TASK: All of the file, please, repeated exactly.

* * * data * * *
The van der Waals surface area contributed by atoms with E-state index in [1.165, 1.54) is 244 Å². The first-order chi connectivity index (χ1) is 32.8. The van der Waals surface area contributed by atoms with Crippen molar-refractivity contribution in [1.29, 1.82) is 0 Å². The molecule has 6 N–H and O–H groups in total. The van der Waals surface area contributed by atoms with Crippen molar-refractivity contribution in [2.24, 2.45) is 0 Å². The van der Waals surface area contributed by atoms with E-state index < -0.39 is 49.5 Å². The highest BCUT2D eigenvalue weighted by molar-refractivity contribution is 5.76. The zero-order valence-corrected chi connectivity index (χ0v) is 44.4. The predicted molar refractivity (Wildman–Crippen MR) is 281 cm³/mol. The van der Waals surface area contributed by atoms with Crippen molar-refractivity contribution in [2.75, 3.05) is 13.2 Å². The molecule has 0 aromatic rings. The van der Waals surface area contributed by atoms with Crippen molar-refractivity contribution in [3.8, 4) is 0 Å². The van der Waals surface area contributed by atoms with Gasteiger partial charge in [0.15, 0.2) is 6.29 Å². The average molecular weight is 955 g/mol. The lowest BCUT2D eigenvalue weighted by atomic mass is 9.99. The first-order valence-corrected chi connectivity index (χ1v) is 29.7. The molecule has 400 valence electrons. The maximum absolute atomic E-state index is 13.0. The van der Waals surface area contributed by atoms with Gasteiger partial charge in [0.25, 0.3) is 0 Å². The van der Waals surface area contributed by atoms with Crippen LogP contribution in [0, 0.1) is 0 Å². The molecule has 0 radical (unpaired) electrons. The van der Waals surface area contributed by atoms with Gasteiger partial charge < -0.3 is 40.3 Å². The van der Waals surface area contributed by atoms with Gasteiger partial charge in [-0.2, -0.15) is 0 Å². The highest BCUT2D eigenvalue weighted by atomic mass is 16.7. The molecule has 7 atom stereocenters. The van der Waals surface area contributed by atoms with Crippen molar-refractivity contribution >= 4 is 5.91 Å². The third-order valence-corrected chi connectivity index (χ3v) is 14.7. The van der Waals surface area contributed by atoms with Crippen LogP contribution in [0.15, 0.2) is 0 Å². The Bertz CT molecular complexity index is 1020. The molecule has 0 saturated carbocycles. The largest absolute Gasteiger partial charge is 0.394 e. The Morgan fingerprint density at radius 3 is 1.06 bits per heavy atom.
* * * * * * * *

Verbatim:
The van der Waals surface area contributed by atoms with E-state index in [1.165, 1.54) is 244 Å². The first-order chi connectivity index (χ1) is 32.8. The van der Waals surface area contributed by atoms with Crippen molar-refractivity contribution in [1.29, 1.82) is 0 Å². The molecule has 6 N–H and O–H groups in total. The van der Waals surface area contributed by atoms with Crippen molar-refractivity contribution in [2.24, 2.45) is 0 Å². The van der Waals surface area contributed by atoms with E-state index < -0.39 is 49.5 Å². The highest BCUT2D eigenvalue weighted by molar-refractivity contribution is 5.76. The zero-order valence-corrected chi connectivity index (χ0v) is 44.4. The predicted molar refractivity (Wildman–Crippen MR) is 281 cm³/mol. The van der Waals surface area contributed by atoms with Crippen molar-refractivity contribution in [2.75, 3.05) is 13.2 Å². The molecule has 0 aromatic rings. The van der Waals surface area contributed by atoms with Crippen molar-refractivity contribution in [3.8, 4) is 0 Å². The van der Waals surface area contributed by atoms with Gasteiger partial charge in [0.15, 0.2) is 6.29 Å². The average molecular weight is 955 g/mol. The lowest BCUT2D eigenvalue weighted by atomic mass is 9.99. The first-order valence-corrected chi connectivity index (χ1v) is 29.7. The molecule has 400 valence electrons. The maximum absolute atomic E-state index is 13.0. The van der Waals surface area contributed by atoms with Gasteiger partial charge in [0.25, 0.3) is 0 Å². The van der Waals surface area contributed by atoms with Crippen LogP contribution in [0, 0.1) is 0 Å². The molecule has 0 radical (unpaired) electrons. The van der Waals surface area contributed by atoms with Gasteiger partial charge < -0.3 is 40.3 Å². The van der Waals surface area contributed by atoms with Gasteiger partial charge in [-0.2, -0.15) is 0 Å². The highest BCUT2D eigenvalue weighted by atomic mass is 16.7. The molecule has 7 atom stereocenters. The van der Waals surface area contributed by atoms with Crippen molar-refractivity contribution >= 4 is 5.91 Å². The third-order valence-corrected chi connectivity index (χ3v) is 14.7. The van der Waals surface area contributed by atoms with Crippen LogP contribution in [0.15, 0.2) is 0 Å². The Bertz CT molecular complexity index is 1020. The molecule has 0 saturated carbocycles. The largest absolute Gasteiger partial charge is 0.394 e. The Morgan fingerprint density at radius 3 is 1.06 bits per heavy atom.